As a senior meteorologist at the Kenyan Meteorological Department, she said whenever there are new seasonal forecasts for rain, they hold information forums and women are particularly interested.

“You will find that’s it’s mainly women who attend, one because they have the time and two, because they’re the most impacted,” she said.

To her, it’s important that more women participate in the climate change conversation because she feels not enough is being done to look at the impact on women.

“Women would be sensitive in general to things that happen to fellow women and the impacts on them,” she said.

IPCC aims to increase female participation

Manaenkova, the climate expert leading the World Meteorological Organization, shares Nying’uro’s position that more women experts need to participate in the conversation. During the gender workshop on Tuesday night, Manaenkova and other leaders working with IPCC gathered to discuss the situation and see how more women scientists could be included in IPCC’s work.

As a major organization assessing climate change to guide scientists and policy makers, the IPCC is trying to be more gender balanced, said Fatima Driouech, who spoke at the evening meeting. She is vice-chair of the IPCC Working Group 1, which deals with the physical science basis of climate change.

 “Within IPCC, there’s good will to improve (gender balance) for the future. In this cycle, we feel there’s an improvement compared to the previous one,” Driouech told National Observer.

The Moroccan scientist is one of 10 women of the IPCC’s 34-member bureau, which includes chairs and vice-chairs of the organization and its working groups and task force. She was also a lead author of the IPCC’s previous climate change assessment report.

“It’s important to include (women) in climate research and in science because there’s a need for different viewpoints, different visions and different ideas,” she said.

According to numbers released at the workshop and confirmed by IPCC, there are more female authors of special reports currently in the works than in previous years. The IPCC is nearly 30 years old, and was first established by the United Nations and the World Meteorological Organization to “provide a scientific basis for governments at all levels to develop climate-related policies.”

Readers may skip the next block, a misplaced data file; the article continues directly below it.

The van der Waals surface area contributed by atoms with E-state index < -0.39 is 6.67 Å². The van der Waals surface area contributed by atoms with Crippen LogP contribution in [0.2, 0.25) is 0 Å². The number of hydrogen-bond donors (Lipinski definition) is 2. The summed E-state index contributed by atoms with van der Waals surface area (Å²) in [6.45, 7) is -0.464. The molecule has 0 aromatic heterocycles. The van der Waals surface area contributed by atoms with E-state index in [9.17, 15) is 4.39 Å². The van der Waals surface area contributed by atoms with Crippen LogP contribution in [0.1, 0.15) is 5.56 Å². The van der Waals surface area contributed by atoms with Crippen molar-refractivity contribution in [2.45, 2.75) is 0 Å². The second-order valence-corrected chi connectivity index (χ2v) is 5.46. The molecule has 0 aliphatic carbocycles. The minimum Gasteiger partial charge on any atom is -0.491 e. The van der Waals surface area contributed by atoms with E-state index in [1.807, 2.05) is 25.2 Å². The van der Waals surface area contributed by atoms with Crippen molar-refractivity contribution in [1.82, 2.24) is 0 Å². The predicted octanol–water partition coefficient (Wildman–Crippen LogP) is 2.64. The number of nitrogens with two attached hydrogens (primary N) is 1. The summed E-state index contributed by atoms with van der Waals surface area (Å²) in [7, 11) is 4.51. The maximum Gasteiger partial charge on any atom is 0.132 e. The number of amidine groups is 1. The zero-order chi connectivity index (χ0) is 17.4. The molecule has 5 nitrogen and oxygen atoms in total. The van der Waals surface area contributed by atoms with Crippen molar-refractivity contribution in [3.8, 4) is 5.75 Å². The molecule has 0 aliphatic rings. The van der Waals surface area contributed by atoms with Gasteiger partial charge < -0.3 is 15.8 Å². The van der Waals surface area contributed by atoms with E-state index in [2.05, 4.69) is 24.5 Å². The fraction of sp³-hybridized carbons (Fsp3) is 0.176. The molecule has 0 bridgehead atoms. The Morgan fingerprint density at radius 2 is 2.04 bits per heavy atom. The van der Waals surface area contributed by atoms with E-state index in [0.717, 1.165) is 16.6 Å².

Thirty-eight per cent of the 86 authors of the Special Report on Global Warming of 1.5 per cent — scheduled for publication next year — are women, compared with 21.5 per cent of 1,001 authors who participated in the IPCC’s fifth Assessment Report released in 2014. In a subreport of the fifth Assessment Report, all 33 authors from African countries were men.

In two other reports underway that are due in 2019, just under a third of the authors are women. That’s out of 101 authors for a report on climate change and oceans, the Special Report on the Ocean and Cryosphere in a Changing Climate, and 103 authors for the Special Report on Climate Change and Land.

While there’s some global improvement, Driouech said some countries are still struggling to be more gender-balanced: “There are some regions where there’s a little imbalance to fix for everyone’s good.”

For that reason, at the opening of the IPCC session on Wednesday morning, where representatives of member countries were present, Manaenkova mentioned the need for “active debate on the gender sensitivity of the issues” reflected in the IPCC reports.

Despite growing understanding that gender balance can inform better research and decision-making in climate science, she said organizations like the World Meteorological Organization, as well as the IPCC and other UN bodies, have had to put a lot of effort to convince “skeptics” who didn’t understand why more women need to be included. That persuasion effort is still underway.

Countries must nominate more women scientists

At IPCC, she said, some countries do not nominate enough women scientists to be authors.

“In some cases, (IPCC) has to positively discriminate, they prefer a woman to maybe ten men because she was the only one nominated,” she said.

At her own organization, she said they are thinking about enforcing nominations of women. As it stands, female nominations are encouraged and welcomed, rather than enforced.

Manaenkova believes that because IPCC focuses not just on physical climate change, but also socio-economic impacts and adaptation, it is even more important to have input from women. She said it would even be better to have reports with statistics separated by gender.

“(IPCC) says there’s some women nominated who could be lead authors and their competence is very high, and high enough to be coordinating author,” said Manaenkova. “We need to look for these women, find them, and pull them in.”

The IPCC will be in Montreal until Sunday to discuss their reports on the impacts of global warming, and to develop the outline for their main and sixth publication on the topic, which scheduled for release in 2022.

September 9, 2017 Posted by | climate change, politics international, Women | Leave a comment